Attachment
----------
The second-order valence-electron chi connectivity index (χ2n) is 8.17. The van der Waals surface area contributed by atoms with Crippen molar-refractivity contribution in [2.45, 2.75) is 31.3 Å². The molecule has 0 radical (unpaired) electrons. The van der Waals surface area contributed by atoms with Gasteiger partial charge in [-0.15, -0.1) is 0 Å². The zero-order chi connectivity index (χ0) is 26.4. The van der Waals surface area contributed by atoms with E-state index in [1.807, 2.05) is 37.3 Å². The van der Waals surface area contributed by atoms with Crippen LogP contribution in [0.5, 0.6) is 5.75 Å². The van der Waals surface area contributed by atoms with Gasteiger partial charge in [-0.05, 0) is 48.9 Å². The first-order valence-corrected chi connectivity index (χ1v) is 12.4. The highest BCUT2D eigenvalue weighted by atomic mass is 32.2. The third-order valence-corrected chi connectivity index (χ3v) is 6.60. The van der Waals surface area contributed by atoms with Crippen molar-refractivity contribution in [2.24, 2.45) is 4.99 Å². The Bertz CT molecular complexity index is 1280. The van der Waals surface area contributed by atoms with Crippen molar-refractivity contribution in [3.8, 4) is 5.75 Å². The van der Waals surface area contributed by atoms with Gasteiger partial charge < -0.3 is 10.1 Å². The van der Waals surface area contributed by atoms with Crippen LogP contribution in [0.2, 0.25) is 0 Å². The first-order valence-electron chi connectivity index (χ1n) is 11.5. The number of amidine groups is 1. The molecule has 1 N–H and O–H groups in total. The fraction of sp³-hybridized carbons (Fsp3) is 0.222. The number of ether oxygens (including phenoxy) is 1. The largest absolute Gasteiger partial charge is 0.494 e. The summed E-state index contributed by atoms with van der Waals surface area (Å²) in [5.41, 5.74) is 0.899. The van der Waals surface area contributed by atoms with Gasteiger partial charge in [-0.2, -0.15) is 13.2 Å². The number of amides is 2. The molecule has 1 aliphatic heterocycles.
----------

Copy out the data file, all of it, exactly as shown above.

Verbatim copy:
The second-order valence-electron chi connectivity index (χ2n) is 8.17. The van der Waals surface area contributed by atoms with Crippen molar-refractivity contribution in [2.45, 2.75) is 31.3 Å². The molecule has 0 radical (unpaired) electrons. The van der Waals surface area contributed by atoms with Gasteiger partial charge in [-0.15, -0.1) is 0 Å². The zero-order chi connectivity index (χ0) is 26.4. The van der Waals surface area contributed by atoms with E-state index in [1.807, 2.05) is 37.3 Å². The van der Waals surface area contributed by atoms with Crippen LogP contribution in [0.5, 0.6) is 5.75 Å². The van der Waals surface area contributed by atoms with Gasteiger partial charge in [-0.05, 0) is 48.9 Å². The first-order valence-corrected chi connectivity index (χ1v) is 12.4. The highest BCUT2D eigenvalue weighted by atomic mass is 32.2. The third-order valence-corrected chi connectivity index (χ3v) is 6.60. The van der Waals surface area contributed by atoms with Crippen molar-refractivity contribution in [2.24, 2.45) is 4.99 Å². The Bertz CT molecular complexity index is 1280. The van der Waals surface area contributed by atoms with Crippen molar-refractivity contribution in [3.8, 4) is 5.75 Å². The van der Waals surface area contributed by atoms with Gasteiger partial charge < -0.3 is 10.1 Å². The van der Waals surface area contributed by atoms with Crippen LogP contribution in [0.2, 0.25) is 0 Å². The first-order valence-electron chi connectivity index (χ1n) is 11.5. The number of amidine groups is 1. The molecule has 1 N–H and O–H groups in total. The fraction of sp³-hybridized carbons (Fsp3) is 0.222. The number of ether oxygens (including phenoxy) is 1. The largest absolute Gasteiger partial charge is 0.494 e. The summed E-state index contributed by atoms with van der Waals surface area (Å²) in [5.41, 5.74) is 0.899. The van der Waals surface area contributed by atoms with Gasteiger partial charge in [-0.2, -0.15) is 13.2 Å². The number of amides is 2. The molecule has 1 aliphatic heterocycles.